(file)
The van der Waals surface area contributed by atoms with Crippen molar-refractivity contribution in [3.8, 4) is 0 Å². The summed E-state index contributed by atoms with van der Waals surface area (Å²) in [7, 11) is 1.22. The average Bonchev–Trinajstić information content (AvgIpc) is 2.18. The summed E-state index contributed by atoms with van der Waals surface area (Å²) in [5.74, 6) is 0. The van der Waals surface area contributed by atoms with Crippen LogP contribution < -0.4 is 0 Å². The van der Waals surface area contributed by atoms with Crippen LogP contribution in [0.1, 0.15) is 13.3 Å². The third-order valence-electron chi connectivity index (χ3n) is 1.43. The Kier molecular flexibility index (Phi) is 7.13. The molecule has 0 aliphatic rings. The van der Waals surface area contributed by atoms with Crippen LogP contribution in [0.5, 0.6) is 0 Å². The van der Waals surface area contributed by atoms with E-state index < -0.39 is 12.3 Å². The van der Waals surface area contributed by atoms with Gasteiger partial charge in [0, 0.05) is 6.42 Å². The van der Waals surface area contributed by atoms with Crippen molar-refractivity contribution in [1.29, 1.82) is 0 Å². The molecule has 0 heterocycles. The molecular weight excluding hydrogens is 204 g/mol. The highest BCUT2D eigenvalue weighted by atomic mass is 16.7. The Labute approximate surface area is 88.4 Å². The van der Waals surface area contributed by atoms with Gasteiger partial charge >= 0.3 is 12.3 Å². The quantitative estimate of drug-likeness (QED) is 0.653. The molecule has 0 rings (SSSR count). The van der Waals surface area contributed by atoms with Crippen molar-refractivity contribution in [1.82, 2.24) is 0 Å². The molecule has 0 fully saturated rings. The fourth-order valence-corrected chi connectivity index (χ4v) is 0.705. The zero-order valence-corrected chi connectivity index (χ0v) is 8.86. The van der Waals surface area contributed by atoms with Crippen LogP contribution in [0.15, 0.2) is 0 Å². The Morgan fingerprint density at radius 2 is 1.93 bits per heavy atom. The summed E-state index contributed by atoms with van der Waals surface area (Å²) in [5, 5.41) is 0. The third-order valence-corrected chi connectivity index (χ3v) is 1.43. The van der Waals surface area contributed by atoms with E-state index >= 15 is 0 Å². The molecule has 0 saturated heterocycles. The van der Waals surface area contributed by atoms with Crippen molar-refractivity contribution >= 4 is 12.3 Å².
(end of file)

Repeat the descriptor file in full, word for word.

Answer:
The van der Waals surface area contributed by atoms with Crippen molar-refractivity contribution in [3.8, 4) is 0 Å². The summed E-state index contributed by atoms with van der Waals surface area (Å²) in [7, 11) is 1.22. The average Bonchev–Trinajstić information content (AvgIpc) is 2.18. The summed E-state index contributed by atoms with van der Waals surface area (Å²) in [5.74, 6) is 0. The van der Waals surface area contributed by atoms with Crippen LogP contribution < -0.4 is 0 Å². The van der Waals surface area contributed by atoms with Crippen LogP contribution in [0.1, 0.15) is 13.3 Å². The third-order valence-electron chi connectivity index (χ3n) is 1.43. The Kier molecular flexibility index (Phi) is 7.13. The molecule has 0 aliphatic rings. The van der Waals surface area contributed by atoms with Crippen LogP contribution in [0.5, 0.6) is 0 Å². The van der Waals surface area contributed by atoms with E-state index < -0.39 is 12.3 Å². The van der Waals surface area contributed by atoms with Gasteiger partial charge in [0, 0.05) is 6.42 Å². The van der Waals surface area contributed by atoms with Crippen molar-refractivity contribution in [1.29, 1.82) is 0 Å². The molecule has 0 heterocycles. The molecular weight excluding hydrogens is 204 g/mol. The highest BCUT2D eigenvalue weighted by atomic mass is 16.7. The Labute approximate surface area is 88.4 Å². The van der Waals surface area contributed by atoms with Gasteiger partial charge >= 0.3 is 12.3 Å². The quantitative estimate of drug-likeness (QED) is 0.653. The molecule has 0 rings (SSSR count). The van der Waals surface area contributed by atoms with Crippen molar-refractivity contribution in [1.82, 2.24) is 0 Å². The molecule has 0 fully saturated rings. The fourth-order valence-corrected chi connectivity index (χ4v) is 0.705. The zero-order valence-corrected chi connectivity index (χ0v) is 8.86. The van der Waals surface area contributed by atoms with Crippen LogP contribution in [0.15, 0.2) is 0 Å². The Morgan fingerprint density at radius 2 is 1.93 bits per heavy atom. The summed E-state index contributed by atoms with van der Waals surface area (Å²) in [5, 5.41) is 0. The third-order valence-corrected chi connectivity index (χ3v) is 1.43. The van der Waals surface area contributed by atoms with E-state index >= 15 is 0 Å². The molecule has 0 saturated heterocycles. The van der Waals surface area contributed by atoms with Crippen molar-refractivity contribution >= 4 is 12.3 Å².